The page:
Another message attached special significance to four particular dates:  1/1/11, 1/11/11, 11/1/11, and 11/11/11 with similar promises and warnings that the recipient’s actions, which must occur at or before 11:11 on 11/11/11, would bring them either a blessing or a curse. 

To begin with, claims such as the “moneybags” myth mentioned in the first example are factually inaccurate.  The phenomenon described actually occurs once every 5-11 years, depending on where the leap years fall.  Secondly, even if the events described were as rare as they are claimed to be, there is no observable evidence that the benefits described have occurred in the past. 

For Christians, 1 Timothy 4:7 gives perspective on practices such as those described above.  In that verse, Paul says, “Have nothing to do with irreverent, silly myths.  Rather train yourself for godliness. 

In the Old Testament, God had forbidden all types of divination, which was the practice of seeking guidance or knowledge of the future through manipulating or observing elements of nature unrelated to the events in question.  So, for example, kings of unbelieving nations might ask a priest of their religion to slaughter a sheep or goat and study its organs to find out how an upcoming battle would go, or they might observe the pattern in which a flock of birds fly to discern which strategy to use.  Horoscopes are an example of how this ideology continues even to this day. 

God clearly commanded His people that they were not to engage in such practices, and connected this command to the First and Second Commandments, which forbid idolatry, and the misuse of God’s name.  As such, these prohibitions continue into the New Testament era for Christians.  Because all of the above actions describe trust in some other force than the Triune God for blessing, they are a form of idolatry to be avoided by Christians.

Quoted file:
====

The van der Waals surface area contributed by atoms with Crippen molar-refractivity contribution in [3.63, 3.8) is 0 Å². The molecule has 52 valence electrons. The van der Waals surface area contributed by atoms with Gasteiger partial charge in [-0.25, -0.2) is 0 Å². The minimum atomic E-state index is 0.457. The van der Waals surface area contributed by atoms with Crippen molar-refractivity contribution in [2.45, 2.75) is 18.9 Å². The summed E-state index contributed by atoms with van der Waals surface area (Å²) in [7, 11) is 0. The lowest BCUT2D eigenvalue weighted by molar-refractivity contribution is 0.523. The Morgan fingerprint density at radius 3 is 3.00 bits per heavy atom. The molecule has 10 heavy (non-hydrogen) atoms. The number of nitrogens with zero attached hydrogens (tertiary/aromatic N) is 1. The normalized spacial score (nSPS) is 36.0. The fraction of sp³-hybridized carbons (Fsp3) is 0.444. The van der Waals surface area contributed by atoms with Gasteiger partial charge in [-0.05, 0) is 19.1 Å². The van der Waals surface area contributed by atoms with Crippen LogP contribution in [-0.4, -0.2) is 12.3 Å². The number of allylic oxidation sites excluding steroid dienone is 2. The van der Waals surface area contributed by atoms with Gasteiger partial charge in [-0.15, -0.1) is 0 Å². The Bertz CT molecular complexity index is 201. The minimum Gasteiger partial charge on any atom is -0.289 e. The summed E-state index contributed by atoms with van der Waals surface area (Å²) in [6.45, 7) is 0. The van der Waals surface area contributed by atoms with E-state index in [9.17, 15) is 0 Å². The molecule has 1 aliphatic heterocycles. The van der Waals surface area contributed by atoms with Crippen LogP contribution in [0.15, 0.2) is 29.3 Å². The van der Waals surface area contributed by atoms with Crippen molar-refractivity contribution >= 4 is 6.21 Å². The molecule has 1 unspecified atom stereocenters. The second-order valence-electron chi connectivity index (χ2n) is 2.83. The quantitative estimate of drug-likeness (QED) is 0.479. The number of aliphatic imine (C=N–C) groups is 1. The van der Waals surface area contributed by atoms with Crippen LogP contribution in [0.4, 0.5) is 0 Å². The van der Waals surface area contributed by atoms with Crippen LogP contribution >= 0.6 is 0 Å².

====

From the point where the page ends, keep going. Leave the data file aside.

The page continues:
The Bible does at times speak positively about discerning the signs found in nature, but these are always observed natural correlations between an event and the result which follows, such as the color of the sky relating to weather which might follow, or the color of leaves indicating the change of seasons. 

Regarding the alignments of days in a month or dates in a year, we must also note that our modern calendar is not a divinely-given system, but rather a humanly-devised method or organizing time.  So, as such, it would bear no correlation to divine promises for blessing. 

Finally, assumptions such as those above are opposed to a Christian worldview.  In the religion from which these superstitions arise, it is assumed that the god/gods/universe are against us and inclined to do us harm, and it is only if we act in the specified ways that they will be forced to bless us. 

Christianity, on the other hand, proposes that God, in fact, desires to act on our behalf and takes the initiative Himself to bring us blessing.  He does this by providing for our obvious needs of food, clothing, shelter, etc. but more importantly by forgiving sins because of the life, death, and resurrection of Jesus for all who trust in Him. 

Even though it might appear that we need to appease the deities and forces of the universe by our own action, the God who created them has already acted, both through creation and through His Son, to provide us with all of our needs of body and soul, not based on our own worthiness or ability, but because of His own kindness and righteousness. 

Thursday, November 3, 2011

Grace vs. Works?

My article from this week's Algona Upper Des Moines about salvation by grace alone:

Q:  I know Lutherans and most Protestants teach that people are saved “by grace alone,”(based on Ephesians 2:8-9, Romans 3, etc.) but I see so many verses in the Bible which seem to say otherwise (James 2:24, 1 Peter 4:8, etc.).  Which is true?  Do these Bible verses contradict each other, or is there some other explanation?

Verses like those noted here can be very challenging for those who understand that humans can only be saved by grace and contribute nothing from themselves to receive it, because the verses seem to contradict that idea. However, there is a subtle distinction which helps to shed light on why James and Peter can speak in this way, which seems drastically different from what we see Paul saying in Galatians, Ephesians, and Romans.

This distinction is that there are two kinds of righteousness portrayed in the Bible, and along with them two kinds of justification. This word, justification, can be used as a technical term for the forgiveness of a sinner by God as a gift, but it also has a more general meaning of validating or confirming the truthfulness of our position or actions in the eyes of other people.